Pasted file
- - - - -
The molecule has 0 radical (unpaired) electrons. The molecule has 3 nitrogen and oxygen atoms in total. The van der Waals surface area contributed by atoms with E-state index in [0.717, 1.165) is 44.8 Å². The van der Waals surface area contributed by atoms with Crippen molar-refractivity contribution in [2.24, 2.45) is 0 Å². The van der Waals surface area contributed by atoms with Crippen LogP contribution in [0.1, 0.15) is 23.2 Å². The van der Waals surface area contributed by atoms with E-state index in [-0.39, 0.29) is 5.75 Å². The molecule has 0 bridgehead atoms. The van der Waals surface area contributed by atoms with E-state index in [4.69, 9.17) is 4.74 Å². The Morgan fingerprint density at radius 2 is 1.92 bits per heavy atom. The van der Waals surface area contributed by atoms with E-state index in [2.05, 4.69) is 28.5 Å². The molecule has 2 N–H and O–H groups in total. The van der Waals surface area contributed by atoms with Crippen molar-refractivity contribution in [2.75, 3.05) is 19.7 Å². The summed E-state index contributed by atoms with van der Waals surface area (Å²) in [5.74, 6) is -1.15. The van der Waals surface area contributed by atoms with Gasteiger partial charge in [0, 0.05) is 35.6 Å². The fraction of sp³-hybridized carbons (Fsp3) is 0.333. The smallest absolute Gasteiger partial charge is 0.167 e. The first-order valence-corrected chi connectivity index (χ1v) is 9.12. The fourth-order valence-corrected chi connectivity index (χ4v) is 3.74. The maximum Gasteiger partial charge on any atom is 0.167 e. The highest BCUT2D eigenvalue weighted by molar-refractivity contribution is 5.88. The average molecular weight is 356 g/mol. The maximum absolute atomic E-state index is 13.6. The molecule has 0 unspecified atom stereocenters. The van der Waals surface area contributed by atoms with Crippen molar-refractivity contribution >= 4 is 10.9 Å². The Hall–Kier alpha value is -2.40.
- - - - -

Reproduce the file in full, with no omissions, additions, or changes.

The molecule has 0 radical (unpaired) electrons. The molecule has 3 nitrogen and oxygen atoms in total. The van der Waals surface area contributed by atoms with E-state index in [0.717, 1.165) is 44.8 Å². The van der Waals surface area contributed by atoms with Crippen molar-refractivity contribution in [2.24, 2.45) is 0 Å². The van der Waals surface area contributed by atoms with Crippen LogP contribution in [0.1, 0.15) is 23.2 Å². The van der Waals surface area contributed by atoms with E-state index in [-0.39, 0.29) is 5.75 Å². The molecule has 0 bridgehead atoms. The van der Waals surface area contributed by atoms with E-state index in [4.69, 9.17) is 4.74 Å². The Morgan fingerprint density at radius 2 is 1.92 bits per heavy atom. The van der Waals surface area contributed by atoms with E-state index in [2.05, 4.69) is 28.5 Å². The molecule has 2 N–H and O–H groups in total. The van der Waals surface area contributed by atoms with Crippen molar-refractivity contribution in [2.75, 3.05) is 19.7 Å². The summed E-state index contributed by atoms with van der Waals surface area (Å²) in [5.74, 6) is -1.15. The van der Waals surface area contributed by atoms with Gasteiger partial charge in [0, 0.05) is 35.6 Å². The fraction of sp³-hybridized carbons (Fsp3) is 0.333. The smallest absolute Gasteiger partial charge is 0.167 e. The first-order valence-corrected chi connectivity index (χ1v) is 9.12. The fourth-order valence-corrected chi connectivity index (χ4v) is 3.74. The maximum Gasteiger partial charge on any atom is 0.167 e. The highest BCUT2D eigenvalue weighted by molar-refractivity contribution is 5.88. The average molecular weight is 356 g/mol. The maximum absolute atomic E-state index is 13.6. The molecule has 0 unspecified atom stereocenters. The van der Waals surface area contributed by atoms with Crippen molar-refractivity contribution >= 4 is 10.9 Å². The Hall–Kier alpha value is -2.40.